It is true that the Committee Report identified the policy considerations disfavoring appeals by the Government. It is more significant to recognize, however, that not only the Committee, but also a unanimous Congress,28 decided that these considerations were outweighed by the desirability of broadening the Government's right to appeal. The benefits to the public at large of uniform and evenhanded interpretation of criminal statutes were clearly recognized when the statute was originally debated in 1907,29 and though not expressly reiterated in 1942, must have motivated the important action which Congress then took.
It is also true that in explaining the desirability of enactment, the Committee pointed out that cases involving the sufficiency of the allegations in an indictment should be reviewable.30 No court, however, not even the Ninth Circuit-has interpreted the 1942 Act as limited to such cases.31 Such a narrow reading could not possibly be reconciled with the fact that the appealability of orders sustaining pleas in abatement was first authorized in 1942, because the common law plea in abatement did not test the sufficiency of the indictment. See United States v. Brodson, 234 F.2d 97, 99 (7th Cir. 1956). See also, e. g., 3 Foster, Federal Practice Sec. 517 (6th ed. 1921).
In short, the history of the 1942 Act does not support a reading of the statute which is any narrower than its actual language. On the contrary, if appropriate singnificance is attached to the legislative decision to broaden the Government's right to appeal notwithstanding the coutervailing policy considerations, it is fair to infer that the expressed desire to authorize appeals from all decisions and judgments "having the effect of" granting pretrial relief to a defendant in any of the enumerated categories was intended to be as broad as the plain language which was substituted in 1948.
Reference to the 1907 Act is appropriate to demonstrate that the statute has never contained an esoteric admonition to adhere to common law technicalities rather than the language of the statute itself. Since its original enactment, the relevant portion of the Criminal Appeals Act has consistently covered orders "setting aside" indictments. If there ever was a common law motion or plea to "set aside" an indictment, I have been unable to find any literature describing it.32 It is, therefore, reasonable to infer that inclusion of orders "setting aside" indictments in the 1907 Act was specifically intended to minimize the necessity for analyzing the niceties of the common law in determining the scope of appellate jurisdiction authorized by the statute.33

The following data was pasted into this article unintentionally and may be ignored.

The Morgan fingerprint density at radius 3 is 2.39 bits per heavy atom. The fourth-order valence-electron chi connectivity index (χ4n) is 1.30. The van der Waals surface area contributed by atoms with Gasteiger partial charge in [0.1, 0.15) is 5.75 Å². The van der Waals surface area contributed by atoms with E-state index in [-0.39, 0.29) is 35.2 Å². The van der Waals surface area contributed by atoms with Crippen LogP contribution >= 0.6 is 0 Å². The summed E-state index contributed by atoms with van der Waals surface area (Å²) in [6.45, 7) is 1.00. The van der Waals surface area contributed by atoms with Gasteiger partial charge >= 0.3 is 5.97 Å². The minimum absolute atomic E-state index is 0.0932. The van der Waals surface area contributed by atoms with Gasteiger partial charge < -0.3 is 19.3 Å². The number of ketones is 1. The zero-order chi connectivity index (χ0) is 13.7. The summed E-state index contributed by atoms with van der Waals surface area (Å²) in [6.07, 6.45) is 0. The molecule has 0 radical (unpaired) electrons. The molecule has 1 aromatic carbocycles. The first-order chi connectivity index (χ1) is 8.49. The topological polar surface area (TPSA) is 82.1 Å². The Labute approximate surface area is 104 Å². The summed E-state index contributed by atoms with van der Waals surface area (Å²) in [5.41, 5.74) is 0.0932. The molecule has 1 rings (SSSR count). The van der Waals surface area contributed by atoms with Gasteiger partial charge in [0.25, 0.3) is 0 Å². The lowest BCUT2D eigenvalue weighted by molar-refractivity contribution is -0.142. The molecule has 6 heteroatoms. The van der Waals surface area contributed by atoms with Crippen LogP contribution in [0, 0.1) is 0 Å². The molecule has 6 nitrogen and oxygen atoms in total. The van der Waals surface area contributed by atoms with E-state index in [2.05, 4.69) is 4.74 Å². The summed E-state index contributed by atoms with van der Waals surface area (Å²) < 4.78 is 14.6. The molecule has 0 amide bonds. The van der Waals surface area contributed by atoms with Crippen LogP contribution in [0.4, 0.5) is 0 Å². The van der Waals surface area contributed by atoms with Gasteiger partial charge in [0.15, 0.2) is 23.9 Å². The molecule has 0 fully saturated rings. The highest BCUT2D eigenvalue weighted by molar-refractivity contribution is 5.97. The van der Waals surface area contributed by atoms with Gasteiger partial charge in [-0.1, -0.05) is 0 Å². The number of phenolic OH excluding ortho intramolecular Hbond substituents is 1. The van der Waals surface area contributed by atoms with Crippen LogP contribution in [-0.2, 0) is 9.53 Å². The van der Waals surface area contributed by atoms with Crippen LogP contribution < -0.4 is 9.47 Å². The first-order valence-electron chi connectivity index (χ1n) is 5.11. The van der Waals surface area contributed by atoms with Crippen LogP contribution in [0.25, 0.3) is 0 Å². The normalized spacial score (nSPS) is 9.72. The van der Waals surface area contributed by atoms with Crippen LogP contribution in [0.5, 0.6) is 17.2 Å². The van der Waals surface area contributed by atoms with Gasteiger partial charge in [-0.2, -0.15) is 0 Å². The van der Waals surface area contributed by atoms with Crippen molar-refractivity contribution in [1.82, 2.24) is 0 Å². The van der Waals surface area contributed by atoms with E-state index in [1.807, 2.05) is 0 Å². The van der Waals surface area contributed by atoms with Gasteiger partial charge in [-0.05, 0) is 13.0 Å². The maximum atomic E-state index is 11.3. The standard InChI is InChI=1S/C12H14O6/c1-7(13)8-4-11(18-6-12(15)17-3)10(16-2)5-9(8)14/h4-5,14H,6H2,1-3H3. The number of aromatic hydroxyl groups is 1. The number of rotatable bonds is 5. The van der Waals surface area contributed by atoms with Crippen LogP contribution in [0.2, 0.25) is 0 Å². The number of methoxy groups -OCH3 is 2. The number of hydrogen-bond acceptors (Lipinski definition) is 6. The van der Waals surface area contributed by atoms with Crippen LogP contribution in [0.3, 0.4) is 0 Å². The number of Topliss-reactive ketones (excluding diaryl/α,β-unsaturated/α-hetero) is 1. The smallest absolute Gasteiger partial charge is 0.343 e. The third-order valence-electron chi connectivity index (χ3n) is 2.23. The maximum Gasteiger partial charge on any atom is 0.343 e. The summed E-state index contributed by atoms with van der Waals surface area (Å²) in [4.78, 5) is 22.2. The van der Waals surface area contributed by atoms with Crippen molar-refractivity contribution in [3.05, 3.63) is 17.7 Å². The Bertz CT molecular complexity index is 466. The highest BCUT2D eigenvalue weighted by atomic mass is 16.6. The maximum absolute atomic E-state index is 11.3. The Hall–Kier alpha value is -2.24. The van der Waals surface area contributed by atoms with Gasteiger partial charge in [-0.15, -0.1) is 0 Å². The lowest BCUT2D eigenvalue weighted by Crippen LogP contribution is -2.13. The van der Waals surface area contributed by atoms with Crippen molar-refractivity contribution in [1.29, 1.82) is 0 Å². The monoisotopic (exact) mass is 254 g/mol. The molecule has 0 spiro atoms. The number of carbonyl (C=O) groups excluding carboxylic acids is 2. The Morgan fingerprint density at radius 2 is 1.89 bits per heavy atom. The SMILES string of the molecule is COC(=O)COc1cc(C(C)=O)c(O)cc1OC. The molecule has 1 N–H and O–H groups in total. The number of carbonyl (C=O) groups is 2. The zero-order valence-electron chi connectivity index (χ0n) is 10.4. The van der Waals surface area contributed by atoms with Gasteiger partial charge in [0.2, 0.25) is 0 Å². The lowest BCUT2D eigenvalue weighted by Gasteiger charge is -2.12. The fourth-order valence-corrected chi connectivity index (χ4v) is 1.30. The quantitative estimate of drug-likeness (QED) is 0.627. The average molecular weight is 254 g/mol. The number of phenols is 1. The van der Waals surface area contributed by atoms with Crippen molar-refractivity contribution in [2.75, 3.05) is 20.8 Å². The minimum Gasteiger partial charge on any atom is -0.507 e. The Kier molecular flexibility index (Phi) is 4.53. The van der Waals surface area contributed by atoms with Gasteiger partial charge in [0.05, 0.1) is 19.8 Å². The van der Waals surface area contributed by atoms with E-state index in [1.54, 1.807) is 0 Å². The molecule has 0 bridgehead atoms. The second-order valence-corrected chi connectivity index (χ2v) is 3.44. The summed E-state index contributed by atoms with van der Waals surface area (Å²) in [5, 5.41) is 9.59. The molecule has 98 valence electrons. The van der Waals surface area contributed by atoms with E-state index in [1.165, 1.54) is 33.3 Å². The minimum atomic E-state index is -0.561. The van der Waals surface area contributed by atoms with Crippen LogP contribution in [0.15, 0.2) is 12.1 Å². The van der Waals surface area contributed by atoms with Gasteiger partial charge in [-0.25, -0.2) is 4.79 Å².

I recognize, of course, that certain provisions of the statute derive meaning from their common law antecedents. For reasons not applicable in these cases, the Supreme Court has looked to the common law for explanation of the special plea in bar and arrest of judgment paragraphs which provide that Court with direct appellate jurisdiction. Each of these provisions, unlike the broad language in the second and sixth paragraphs of the present Act, or the apparently all-inclusive list in the corresponding portions of the 1942 Act, obviously refers to a specific common law antecedent. Moreover, it is appropriate to contrast a broad right of appeal to any one of eleven circuits with a narrowly restricted right of direct appeal to the Supreme Court. The Supreme Court's analysis of its own mandatory jurisdiction in the motion in bar cases is not necessarily relevant to a proper construction of terms such as "setting aside" in the statutory definition of our jurisdiction. For that reason, as well as the importance of honoring the constitutional benefits which flow from an acquittal of a defendant who has been placed in jeopardy, I do not believe that the common law analysis of arrests of judgment in Mr. Justice Harlan's opinion in Sisson bears on the problem presented by these appeals.
I recognize, as does the majority, that Mr. Justice Harlan cited Apex in a footnote to his opinion in Sisson.34 But he also cited Judge Duffy's opinion for this court in Brodson,35 which plainly holds that the Government has a broader right to appeal than Apex recognizes.36 If the citation of Apex in the Sisson opinion can be interpreted as an awareness of the question involved here, the Supreme Court's disposition of Weller shortly thereafter takes on added significance.37